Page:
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# Null hypothesis testing

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3b) In this diagnostic, I will set the test a restricted model eliminating the 'smoking', setting this parameter to zero to test against the full regression model. (?)

3c)In this diagnostic, I will set the test a restricted model eliminating the as.factor(race)*ht, setting this parameter to zero to test against the full regression model. (?)

3e) Testing to see if expected birthweight of a child born to a non-white, Non-African American female is the same weight as a child born to an African American mother. In this To do this, I will run a restricted model specifying the race as > 1 to test the races of African American and other on a full regression with all three races. (?)

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The solution answers the question(s) below. The restricted model eliminating for a full regression model is determined.

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I ended up using SAS instead of R. I couldn't get it to start up on my system for some reason. However I copied the dataset from the files So the results should be good.

See attached word document.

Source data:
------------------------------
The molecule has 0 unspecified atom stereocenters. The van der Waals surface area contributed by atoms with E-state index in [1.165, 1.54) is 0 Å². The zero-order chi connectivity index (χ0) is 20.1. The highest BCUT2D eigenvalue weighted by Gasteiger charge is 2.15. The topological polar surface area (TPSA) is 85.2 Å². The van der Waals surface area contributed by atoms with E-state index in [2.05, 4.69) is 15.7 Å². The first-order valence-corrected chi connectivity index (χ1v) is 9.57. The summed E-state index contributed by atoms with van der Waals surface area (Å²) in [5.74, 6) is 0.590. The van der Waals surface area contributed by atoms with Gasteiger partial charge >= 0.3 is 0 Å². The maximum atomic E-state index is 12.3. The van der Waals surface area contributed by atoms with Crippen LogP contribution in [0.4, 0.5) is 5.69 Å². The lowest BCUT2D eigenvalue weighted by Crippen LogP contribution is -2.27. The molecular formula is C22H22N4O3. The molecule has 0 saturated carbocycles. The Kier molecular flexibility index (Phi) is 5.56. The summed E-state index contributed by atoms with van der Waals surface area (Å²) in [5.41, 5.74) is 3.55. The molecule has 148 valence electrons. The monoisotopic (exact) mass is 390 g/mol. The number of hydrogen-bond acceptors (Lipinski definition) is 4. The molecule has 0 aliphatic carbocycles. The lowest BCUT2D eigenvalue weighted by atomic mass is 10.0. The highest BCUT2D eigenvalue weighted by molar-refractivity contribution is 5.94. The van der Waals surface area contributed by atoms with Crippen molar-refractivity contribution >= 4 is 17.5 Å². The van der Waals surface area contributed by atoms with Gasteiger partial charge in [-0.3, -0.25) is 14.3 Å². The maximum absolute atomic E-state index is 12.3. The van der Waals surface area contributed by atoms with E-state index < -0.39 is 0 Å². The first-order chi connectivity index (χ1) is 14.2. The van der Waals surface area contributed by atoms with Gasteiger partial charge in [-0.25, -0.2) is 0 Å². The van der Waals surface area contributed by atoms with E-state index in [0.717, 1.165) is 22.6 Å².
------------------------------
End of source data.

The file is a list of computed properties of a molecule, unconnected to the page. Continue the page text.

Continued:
Truth tables and conditionals
Consider the truth table for the conditional statement (I will represent the conditional with "")

P Q PQ
1. T T T
2. T F F
3. F T T
4. F F T

As we can see from the truth table, the conditional statement, PQ is false under one valuation (i.e. assignments of truth values to P, Q) only, and this is when the antecedent is truth and the consequent is false. As such, in all conditional sentences of this type, the conditional will be true when the antecedent is false. To read this off the truth table above simply look at those rows where P, the antecedent of PQ is false. You'll note that whenever P is false, PQ is true.

So, in answer to your question 1, there are NO cases where a conditional statement is false when the antecedent is false.

An answer to your question 2 follows from this. Consider row 4 ...

##### Measures of Central Tendency

Tests knowledge of the three main measures of central tendency, including some simple calculation questions.